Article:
Most laptop gear is designed to enhance your mobile life, but what about all those hours you spend using your portable at home? Today’s Mobile Mac takes a look at a couple laptop accessories for your humble abode.
A big appeal—perhaps the biggest appeal—of the MacBook Air is its size and weight: at just three pounds and thin as can be, it slides into places most other laptops can’t fit, letting you bring a laptop without adding much to your load. At the same time, while the Air’s size—and, let’s face it, looks—may tempt you to carry it by itself, chances are you want to give it at least a modicum of protection.
Among the most-popular types of laptop protection—especially for the MacBook Air—are sleeves and shells: slip-on or snap-on covers designed to hold just the laptop, either for protection when carrying the computer by itself or for throwing it inside a larger bag or a suitcase. I’ve been testing several of these models for the MacBook Air; here’s a quick rundown on each. One drawback to such cases worth mentioning up front is that they add a bit of weight and bulk to your laptop. That’s to be expected, but when you’re talking about a laptop as light and thin as the MacBook Air, such additions are disproportionately noticeable.
In our recent Essential Mobile Gear article, I recommended a rolling bag or case instead of a backpack or shoulder bag. As I wrote at the time:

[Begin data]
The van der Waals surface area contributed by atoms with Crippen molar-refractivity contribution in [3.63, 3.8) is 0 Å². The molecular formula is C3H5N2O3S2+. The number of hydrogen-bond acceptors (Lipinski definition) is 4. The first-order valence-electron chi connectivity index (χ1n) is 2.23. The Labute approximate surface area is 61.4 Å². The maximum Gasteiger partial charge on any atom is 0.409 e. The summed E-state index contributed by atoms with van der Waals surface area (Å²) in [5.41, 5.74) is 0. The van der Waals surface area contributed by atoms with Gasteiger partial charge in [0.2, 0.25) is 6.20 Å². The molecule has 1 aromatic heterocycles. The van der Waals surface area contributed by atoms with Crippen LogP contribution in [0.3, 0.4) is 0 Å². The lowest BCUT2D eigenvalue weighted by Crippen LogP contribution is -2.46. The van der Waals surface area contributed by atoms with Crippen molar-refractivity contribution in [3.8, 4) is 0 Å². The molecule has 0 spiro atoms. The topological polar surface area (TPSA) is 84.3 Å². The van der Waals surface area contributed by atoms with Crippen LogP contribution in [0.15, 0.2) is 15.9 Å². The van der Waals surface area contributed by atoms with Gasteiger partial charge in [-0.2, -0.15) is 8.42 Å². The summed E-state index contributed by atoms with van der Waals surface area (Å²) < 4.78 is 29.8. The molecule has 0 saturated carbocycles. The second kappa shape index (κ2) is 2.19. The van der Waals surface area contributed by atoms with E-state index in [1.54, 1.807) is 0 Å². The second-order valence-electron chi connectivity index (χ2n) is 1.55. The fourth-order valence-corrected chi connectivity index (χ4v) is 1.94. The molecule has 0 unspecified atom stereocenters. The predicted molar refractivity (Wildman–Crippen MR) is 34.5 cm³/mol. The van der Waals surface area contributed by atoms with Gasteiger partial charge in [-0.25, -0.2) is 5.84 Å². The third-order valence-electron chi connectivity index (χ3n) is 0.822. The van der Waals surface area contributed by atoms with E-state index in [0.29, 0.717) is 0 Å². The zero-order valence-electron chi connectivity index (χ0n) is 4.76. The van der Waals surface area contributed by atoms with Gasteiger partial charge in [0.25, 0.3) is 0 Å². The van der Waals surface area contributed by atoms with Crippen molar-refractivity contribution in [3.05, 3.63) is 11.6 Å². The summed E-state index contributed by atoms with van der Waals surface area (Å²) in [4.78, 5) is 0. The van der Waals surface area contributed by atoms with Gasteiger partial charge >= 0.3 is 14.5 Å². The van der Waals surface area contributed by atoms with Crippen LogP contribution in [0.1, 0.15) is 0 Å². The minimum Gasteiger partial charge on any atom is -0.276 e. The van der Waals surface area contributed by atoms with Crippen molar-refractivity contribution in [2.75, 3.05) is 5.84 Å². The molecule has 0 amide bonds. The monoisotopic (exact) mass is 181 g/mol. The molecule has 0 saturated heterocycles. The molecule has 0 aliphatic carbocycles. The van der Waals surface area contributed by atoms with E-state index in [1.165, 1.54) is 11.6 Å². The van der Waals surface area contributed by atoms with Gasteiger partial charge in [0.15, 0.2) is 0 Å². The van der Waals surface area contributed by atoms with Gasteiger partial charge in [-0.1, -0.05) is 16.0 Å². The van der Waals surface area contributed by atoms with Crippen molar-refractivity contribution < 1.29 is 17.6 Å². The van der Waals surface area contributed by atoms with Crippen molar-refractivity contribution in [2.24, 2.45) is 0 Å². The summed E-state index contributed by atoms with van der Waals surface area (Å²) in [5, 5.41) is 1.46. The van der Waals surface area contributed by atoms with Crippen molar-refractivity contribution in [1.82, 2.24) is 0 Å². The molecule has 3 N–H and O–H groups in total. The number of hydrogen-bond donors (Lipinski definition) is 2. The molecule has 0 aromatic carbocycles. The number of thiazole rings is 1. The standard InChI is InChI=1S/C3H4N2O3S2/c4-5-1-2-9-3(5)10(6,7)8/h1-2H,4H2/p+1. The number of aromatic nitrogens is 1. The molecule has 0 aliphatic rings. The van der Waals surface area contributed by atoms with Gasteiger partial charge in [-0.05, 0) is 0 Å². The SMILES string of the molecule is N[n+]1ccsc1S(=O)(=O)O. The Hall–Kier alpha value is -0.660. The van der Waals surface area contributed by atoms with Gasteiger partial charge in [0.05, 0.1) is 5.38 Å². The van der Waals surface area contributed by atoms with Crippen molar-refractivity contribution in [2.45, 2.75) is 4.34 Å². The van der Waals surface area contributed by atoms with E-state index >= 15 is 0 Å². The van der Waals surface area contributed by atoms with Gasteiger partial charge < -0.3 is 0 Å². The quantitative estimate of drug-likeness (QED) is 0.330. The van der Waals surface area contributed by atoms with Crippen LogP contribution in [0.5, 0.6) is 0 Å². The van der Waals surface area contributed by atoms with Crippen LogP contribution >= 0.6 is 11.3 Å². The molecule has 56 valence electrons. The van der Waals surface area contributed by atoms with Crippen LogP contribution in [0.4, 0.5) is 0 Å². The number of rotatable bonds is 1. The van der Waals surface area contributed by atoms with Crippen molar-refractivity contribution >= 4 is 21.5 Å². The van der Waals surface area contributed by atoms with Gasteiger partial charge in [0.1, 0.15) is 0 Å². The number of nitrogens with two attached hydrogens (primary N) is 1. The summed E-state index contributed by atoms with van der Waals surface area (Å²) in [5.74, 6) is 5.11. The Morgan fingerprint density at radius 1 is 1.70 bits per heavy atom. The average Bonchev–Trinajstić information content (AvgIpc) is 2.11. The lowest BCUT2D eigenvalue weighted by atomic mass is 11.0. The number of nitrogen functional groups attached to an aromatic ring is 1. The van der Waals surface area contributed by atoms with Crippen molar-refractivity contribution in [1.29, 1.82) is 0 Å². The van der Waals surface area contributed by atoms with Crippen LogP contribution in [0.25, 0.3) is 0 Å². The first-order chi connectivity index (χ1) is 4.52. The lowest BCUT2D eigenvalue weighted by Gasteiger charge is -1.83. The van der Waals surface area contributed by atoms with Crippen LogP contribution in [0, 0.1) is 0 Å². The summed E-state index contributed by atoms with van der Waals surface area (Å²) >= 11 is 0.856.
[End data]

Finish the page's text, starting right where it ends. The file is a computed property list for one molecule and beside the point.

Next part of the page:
If you travel frequently…you’ll be able to carry more—possibly even a change of clothes—without putting stress on your shoulders and back.
I’ve been taking my own advice as I’ve recently tested four rolling laptop cases. While they all help you more-easily transport your gear, thanks to standard features such as hard-rubber inline-skate-style wheels; locking, telescoping handles; and padded laptop compartments, and all fit in an overhead airplane bin, they’re otherwise very different bags with different designs and advantages.
A few weeks ago, I covered several compact laptop bags ideal for carrying a 13-inch laptop and a few vital accessories. Today’s bag, Brenthaven’s $100 Expandable Trek Backpack (), is (almost) at the opposite end of the spectrum. Although it won’t hold a 17-inch MacBook Pro—it’s limited to 15-inch models—it will hold more gear than most people will ever need to cary.
Available in black/gray, black/orange, or black/blue, the Expandable Trek measures approximately 19 inches high by 15.5 inches wide by either 9 or 11 inches deep (more on this in a bit)—it’s definitely a large pack. The bag is constructed of thick ballistic nylon, and the laptop sleeve, located against your back in the largest part of the bag, has thin padding on the sides and two very thick layers of padding on the bottom. (The bag doesn't use Brenthaven's CORE system.) Overall, like other Brenthaven bags I’ve tested in the past, the Expandable Trek feels exceptionally sturdy and well-made, and it includes a lifetime guarantee. But despite this size and construction, the bag weighs just over 3 pounds empty, which is less than several other large backpacks I’ve tested that offer less protection.